Walter M. Miller, Jr. | Literature Criticism Critical Essay by David Samuelson

This literature criticism consists of approximately 18 pages of analysis & critique of Walter M. Miller, Jr..
This section contains 5,213 words
(approx. 18 pages at 300 words per page)
Buy the Critical Essay by David Samuelson

Critical Essay by David Samuelson

Although the biographical information available on Miller is sketchy, his personal experiences and the ambience of the decade in which he wrote are discernible in his fiction. His Southern origins, his wartime flying, his engineering education, his reading of history and anthropology, and his personal vision of his religion are all reflected in some of his stories. How his more private life might be involved is conjectural, but the social environment of America in the years following World War II is eminently visible. In that war, a technological elite had come to power, had defeated an evil enemy of seemingly archetypal proportions, and had emerged with a vision of unlimited energy and growth in peacetime.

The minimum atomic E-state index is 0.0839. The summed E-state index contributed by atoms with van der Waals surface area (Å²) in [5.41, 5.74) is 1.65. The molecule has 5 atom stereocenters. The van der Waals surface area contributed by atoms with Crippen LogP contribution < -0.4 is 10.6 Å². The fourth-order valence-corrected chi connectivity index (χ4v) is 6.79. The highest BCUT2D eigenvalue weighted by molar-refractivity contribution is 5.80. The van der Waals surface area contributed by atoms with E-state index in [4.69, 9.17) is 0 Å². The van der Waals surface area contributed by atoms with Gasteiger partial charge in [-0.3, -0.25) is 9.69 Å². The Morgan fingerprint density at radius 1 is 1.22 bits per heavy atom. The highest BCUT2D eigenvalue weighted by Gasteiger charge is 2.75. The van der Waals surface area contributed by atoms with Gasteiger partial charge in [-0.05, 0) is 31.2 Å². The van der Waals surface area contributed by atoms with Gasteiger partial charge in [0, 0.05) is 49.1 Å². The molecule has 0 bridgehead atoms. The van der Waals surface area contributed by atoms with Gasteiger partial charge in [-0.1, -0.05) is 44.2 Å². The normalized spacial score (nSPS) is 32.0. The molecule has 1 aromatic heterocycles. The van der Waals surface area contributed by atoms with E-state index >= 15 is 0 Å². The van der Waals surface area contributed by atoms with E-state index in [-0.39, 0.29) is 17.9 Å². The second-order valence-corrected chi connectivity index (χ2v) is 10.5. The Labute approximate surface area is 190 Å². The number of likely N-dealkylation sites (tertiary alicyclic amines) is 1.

Conformity, security, overpopulation, hot and Cold wars all figure in Miller's stories, though the dominant themes, an interrelated pair, are socio-technological regression...

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This section contains 5,213 words
(approx. 18 pages at 300 words per page)
Buy the Critical Essay by David Samuelson
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